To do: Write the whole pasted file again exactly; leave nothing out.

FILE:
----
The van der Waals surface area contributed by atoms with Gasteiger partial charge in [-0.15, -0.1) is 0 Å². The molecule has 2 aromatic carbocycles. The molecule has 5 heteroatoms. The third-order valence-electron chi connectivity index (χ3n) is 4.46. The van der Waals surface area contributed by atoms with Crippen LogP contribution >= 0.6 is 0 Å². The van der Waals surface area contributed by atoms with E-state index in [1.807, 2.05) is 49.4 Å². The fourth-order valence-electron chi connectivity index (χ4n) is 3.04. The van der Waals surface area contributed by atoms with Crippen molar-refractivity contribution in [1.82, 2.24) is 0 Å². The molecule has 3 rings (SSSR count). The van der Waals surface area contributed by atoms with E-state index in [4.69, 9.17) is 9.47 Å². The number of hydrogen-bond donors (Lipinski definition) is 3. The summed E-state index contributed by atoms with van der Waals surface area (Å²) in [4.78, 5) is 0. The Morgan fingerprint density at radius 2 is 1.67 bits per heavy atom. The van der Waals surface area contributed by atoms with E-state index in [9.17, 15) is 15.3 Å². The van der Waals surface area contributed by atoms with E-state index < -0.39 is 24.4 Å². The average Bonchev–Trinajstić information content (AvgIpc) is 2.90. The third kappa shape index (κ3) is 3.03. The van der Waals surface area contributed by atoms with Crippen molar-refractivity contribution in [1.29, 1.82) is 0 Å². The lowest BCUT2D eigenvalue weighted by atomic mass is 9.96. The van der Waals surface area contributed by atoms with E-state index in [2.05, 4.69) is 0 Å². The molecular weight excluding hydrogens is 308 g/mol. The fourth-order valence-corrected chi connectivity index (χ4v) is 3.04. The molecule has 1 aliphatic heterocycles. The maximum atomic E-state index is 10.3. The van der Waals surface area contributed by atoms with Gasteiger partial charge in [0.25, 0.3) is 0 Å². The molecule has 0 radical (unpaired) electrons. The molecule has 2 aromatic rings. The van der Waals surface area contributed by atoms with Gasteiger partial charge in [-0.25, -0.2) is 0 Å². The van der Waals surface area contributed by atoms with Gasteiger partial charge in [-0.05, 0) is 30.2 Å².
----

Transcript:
The van der Waals surface area contributed by atoms with Gasteiger partial charge in [-0.15, -0.1) is 0 Å². The molecule has 2 aromatic carbocycles. The molecule has 5 heteroatoms. The third-order valence-electron chi connectivity index (χ3n) is 4.46. The van der Waals surface area contributed by atoms with Crippen LogP contribution >= 0.6 is 0 Å². The van der Waals surface area contributed by atoms with E-state index in [1.807, 2.05) is 49.4 Å². The fourth-order valence-electron chi connectivity index (χ4n) is 3.04. The van der Waals surface area contributed by atoms with Crippen molar-refractivity contribution in [1.82, 2.24) is 0 Å². The molecule has 3 rings (SSSR count). The van der Waals surface area contributed by atoms with E-state index in [4.69, 9.17) is 9.47 Å². The number of hydrogen-bond donors (Lipinski definition) is 3. The summed E-state index contributed by atoms with van der Waals surface area (Å²) in [4.78, 5) is 0. The Morgan fingerprint density at radius 2 is 1.67 bits per heavy atom. The van der Waals surface area contributed by atoms with E-state index in [9.17, 15) is 15.3 Å². The van der Waals surface area contributed by atoms with E-state index < -0.39 is 24.4 Å². The average Bonchev–Trinajstić information content (AvgIpc) is 2.90. The third kappa shape index (κ3) is 3.03. The van der Waals surface area contributed by atoms with Crippen molar-refractivity contribution in [1.29, 1.82) is 0 Å². The lowest BCUT2D eigenvalue weighted by atomic mass is 9.96. The van der Waals surface area contributed by atoms with E-state index in [2.05, 4.69) is 0 Å². The molecular weight excluding hydrogens is 308 g/mol. The fourth-order valence-corrected chi connectivity index (χ4v) is 3.04. The molecule has 1 aliphatic heterocycles. The maximum atomic E-state index is 10.3. The van der Waals surface area contributed by atoms with Gasteiger partial charge in [0.25, 0.3) is 0 Å². The molecule has 0 radical (unpaired) electrons. The molecule has 2 aromatic rings. The van der Waals surface area contributed by atoms with Gasteiger partial charge in [-0.25, -0.2) is 0 Å². The van der Waals surface area contributed by atoms with Gasteiger partial charge in [-0.05, 0) is 30.2 Å².